A new real-time beef traceability program is gaining popularity momentum in Japan

Entering a number into a computer at a supermarket and then being told where your piece of beef is from, who produced the animal it came from and how old the animal was has become a reality in Japan. Meat and Livestock Australia managing director Mark Spurr, who is currently in Japan meeting with industry officials and retailers, said that shelf to farm traceability is being offered by more and more Japanese retailers.

Japan discovers 19th suspected case of mad cow disease at slaughterhouse

An official was cited as saying Wednesday that a cow in northern Japan is suspected of being the country's 19th case of mad cow disease,. Preliminary tests on the animal at a slaughterhouse in Hokkaido prefecture were positive, and authorities sent samples to two laboratories in the prefecture for more precise test. -LINK-

European Food Safety Agency proposes increase in cattle age for removal of SRM

The age at which specified risk materials (SRM, tissue such as brain and spinal cord) are removed from cattle slaughtered for food was set at 12 months in all European Union (EU) member states (except for the United Kingdom) in 2000. This measure was designed to protect consumers of beef from the risk of bovine spongiform encephalopathy (BSE) [1,2]. New information supplied by the World Organization for Animal Health (OIE), surveillance data and scientific research was recently considered by members of the European Food Safety Authority Biological Hazards Panel. Based on this evidence and a review of previous discussions, the panel recognised that the bovine central nervous system is unlikely to become infectious until an infected animal is considerably older than 12 months. [3].

Lebanon reopens market for U.S. beef products

The U.S. Department of Agriculture today announced that Lebanon has resumed the import of U.S. beef and beef products from animals under 30 months of age. -LINK-

South Korea to reopen market to U.S. and Canadian beef, unnamed official says

Changes in sanitary regulations by the World Organization for Animal Health (OIE) compels South Korea to reopen its market to some beef products from the United States and Canada, an official from Korea's National Veterinary Research and Quarantine Service told Korea Times. The official said that failure to do so would probably lead to sanctions from the World Trade Organization. LINK-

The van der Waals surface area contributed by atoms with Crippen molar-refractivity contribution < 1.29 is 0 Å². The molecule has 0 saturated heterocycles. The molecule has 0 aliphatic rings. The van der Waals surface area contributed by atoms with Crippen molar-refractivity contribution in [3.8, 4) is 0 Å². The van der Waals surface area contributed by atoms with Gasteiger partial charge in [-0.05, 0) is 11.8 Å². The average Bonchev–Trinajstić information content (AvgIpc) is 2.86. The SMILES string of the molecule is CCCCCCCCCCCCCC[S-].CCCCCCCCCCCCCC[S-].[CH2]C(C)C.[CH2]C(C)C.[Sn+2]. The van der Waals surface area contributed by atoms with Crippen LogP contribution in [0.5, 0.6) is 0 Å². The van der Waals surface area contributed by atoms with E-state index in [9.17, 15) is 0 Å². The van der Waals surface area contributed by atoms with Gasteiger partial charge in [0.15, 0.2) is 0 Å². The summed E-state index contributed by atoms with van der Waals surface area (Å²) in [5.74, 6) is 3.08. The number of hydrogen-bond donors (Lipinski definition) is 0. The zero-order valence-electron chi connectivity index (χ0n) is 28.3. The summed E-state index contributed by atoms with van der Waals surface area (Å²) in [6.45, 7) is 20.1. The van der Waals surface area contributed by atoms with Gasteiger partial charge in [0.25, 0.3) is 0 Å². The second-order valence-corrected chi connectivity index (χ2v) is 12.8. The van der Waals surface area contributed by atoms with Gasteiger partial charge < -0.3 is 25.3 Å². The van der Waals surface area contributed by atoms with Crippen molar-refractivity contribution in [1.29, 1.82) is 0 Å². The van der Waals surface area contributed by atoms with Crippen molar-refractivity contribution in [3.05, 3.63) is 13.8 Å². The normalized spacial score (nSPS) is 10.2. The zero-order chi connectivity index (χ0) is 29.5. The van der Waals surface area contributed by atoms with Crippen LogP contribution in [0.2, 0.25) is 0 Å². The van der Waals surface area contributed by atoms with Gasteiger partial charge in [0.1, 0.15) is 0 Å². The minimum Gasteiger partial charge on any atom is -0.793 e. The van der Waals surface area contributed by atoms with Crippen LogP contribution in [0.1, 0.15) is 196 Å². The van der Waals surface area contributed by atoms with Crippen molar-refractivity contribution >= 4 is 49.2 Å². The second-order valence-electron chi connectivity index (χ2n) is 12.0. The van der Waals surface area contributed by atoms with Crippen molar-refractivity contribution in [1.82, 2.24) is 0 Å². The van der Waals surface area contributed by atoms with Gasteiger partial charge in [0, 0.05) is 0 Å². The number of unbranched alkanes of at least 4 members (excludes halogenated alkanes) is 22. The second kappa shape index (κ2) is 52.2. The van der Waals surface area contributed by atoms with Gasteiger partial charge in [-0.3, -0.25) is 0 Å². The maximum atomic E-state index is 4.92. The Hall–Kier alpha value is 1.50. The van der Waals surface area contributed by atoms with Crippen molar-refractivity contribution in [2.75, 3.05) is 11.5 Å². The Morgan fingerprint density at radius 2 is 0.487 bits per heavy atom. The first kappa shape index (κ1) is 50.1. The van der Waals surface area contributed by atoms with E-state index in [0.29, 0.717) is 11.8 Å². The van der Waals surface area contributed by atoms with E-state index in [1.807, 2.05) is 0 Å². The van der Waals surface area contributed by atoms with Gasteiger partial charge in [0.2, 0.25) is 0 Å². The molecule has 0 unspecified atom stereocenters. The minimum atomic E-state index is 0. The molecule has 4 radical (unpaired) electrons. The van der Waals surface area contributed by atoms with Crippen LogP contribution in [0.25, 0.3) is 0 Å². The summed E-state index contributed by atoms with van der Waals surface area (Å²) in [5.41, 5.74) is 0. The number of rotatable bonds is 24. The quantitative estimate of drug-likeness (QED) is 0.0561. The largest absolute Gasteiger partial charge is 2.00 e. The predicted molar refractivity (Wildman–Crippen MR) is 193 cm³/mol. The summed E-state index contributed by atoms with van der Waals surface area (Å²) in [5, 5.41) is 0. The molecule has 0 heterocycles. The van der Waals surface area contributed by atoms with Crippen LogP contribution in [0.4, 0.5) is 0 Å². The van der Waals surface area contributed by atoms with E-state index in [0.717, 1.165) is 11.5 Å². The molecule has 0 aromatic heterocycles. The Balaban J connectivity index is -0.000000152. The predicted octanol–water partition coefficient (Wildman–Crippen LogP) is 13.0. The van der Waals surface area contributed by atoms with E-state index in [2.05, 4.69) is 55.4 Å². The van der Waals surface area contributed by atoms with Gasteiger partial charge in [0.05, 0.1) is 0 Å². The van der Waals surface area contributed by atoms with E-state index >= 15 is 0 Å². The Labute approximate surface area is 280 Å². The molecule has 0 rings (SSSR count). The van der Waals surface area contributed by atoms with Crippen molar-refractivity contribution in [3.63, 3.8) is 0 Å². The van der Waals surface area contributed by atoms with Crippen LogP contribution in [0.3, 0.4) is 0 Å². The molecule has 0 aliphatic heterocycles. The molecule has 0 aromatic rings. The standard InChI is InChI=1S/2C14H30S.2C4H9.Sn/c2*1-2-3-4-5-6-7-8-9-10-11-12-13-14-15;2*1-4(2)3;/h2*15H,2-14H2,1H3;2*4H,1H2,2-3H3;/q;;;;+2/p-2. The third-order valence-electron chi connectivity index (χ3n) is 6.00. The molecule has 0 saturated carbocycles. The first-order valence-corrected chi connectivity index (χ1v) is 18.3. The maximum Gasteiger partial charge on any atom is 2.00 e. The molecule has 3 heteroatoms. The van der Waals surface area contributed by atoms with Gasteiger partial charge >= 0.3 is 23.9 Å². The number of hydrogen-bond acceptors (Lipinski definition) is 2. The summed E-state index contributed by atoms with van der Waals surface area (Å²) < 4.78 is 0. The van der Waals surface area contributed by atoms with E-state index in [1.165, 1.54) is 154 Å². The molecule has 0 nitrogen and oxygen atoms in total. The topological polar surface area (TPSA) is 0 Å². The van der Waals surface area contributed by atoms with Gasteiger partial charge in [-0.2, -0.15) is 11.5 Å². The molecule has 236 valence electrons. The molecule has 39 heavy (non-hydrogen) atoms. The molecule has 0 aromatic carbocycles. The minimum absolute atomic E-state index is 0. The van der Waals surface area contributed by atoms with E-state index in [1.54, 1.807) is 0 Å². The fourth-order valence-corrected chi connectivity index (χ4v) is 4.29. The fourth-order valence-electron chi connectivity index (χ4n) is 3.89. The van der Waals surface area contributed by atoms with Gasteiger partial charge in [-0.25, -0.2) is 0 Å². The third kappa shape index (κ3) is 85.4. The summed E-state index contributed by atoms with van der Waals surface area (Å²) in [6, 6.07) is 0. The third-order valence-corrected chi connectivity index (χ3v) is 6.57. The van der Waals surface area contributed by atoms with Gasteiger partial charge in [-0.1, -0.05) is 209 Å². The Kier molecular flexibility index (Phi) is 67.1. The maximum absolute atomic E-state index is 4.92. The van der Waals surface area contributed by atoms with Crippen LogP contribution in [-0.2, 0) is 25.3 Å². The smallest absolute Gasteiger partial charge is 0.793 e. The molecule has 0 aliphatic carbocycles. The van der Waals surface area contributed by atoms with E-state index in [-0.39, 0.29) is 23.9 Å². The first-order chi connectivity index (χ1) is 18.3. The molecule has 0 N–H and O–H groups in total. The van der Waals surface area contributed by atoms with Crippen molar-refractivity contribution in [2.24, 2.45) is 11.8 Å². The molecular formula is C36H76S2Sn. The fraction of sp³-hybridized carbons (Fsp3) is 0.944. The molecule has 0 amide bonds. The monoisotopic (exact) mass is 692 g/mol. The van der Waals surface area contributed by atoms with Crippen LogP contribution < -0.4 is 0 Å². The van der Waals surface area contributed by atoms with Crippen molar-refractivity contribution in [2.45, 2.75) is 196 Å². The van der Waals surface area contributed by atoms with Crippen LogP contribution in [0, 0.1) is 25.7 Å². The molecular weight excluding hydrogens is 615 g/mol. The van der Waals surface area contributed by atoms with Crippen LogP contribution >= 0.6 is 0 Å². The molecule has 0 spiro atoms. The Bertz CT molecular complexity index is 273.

Japan discovers suspected 20th case of of BSE, or mad cow disease

A cow suspected of having mad cow disease has been found in northern Japan in what may be the nation's 20th case of the illness, an official said Saturday. -LINK-

Two European countries report two more human cases of mad-cow diseases

Portugal on Friday was cited as announcing on Friday its first suspected case of the human form of mad-cow disease while France said it had identified its 13th case of the degenerative brain ailment. A total of 177 people have died or been diagnosed with vCJD, according to a toll compiled by AFP from official figures. So far 150 people have died of vCJD in Britain, where another six people are still alive who have contracted the disease, according to figures posted on Friday on the official British vCJD website. -LINK-

USDA reconfirms intention to re-open border to Canadian cattle

News ReleaseThe United States Department of Agriculture (USDA) has strongly reconfirmed its intention to re-open the U.S. border to under 30 month feeder and slaughter cattle from Canada, as permitted under the USDA minimal risk rule. Implementation of that rule is delayed by a preliminary injunction issued in U.S. District Court, Montana Division.USDA reconfirmed its position at a U.S. Industry Roundtable convened by U.S. Secretary of Agriculture Mike Johanns, where panelists representing all sectors of the U.S. beef industry spoke in favour of re-opening the border and emphasized the safety of both U.S. and Canadian beef. Only two panel members, representing R-CALF and the National Farmers Union, argued for keeping the border closed. -LINK-

That's enough for one night...More mad cow articles tomorrow.....

Want your McBSE with fries?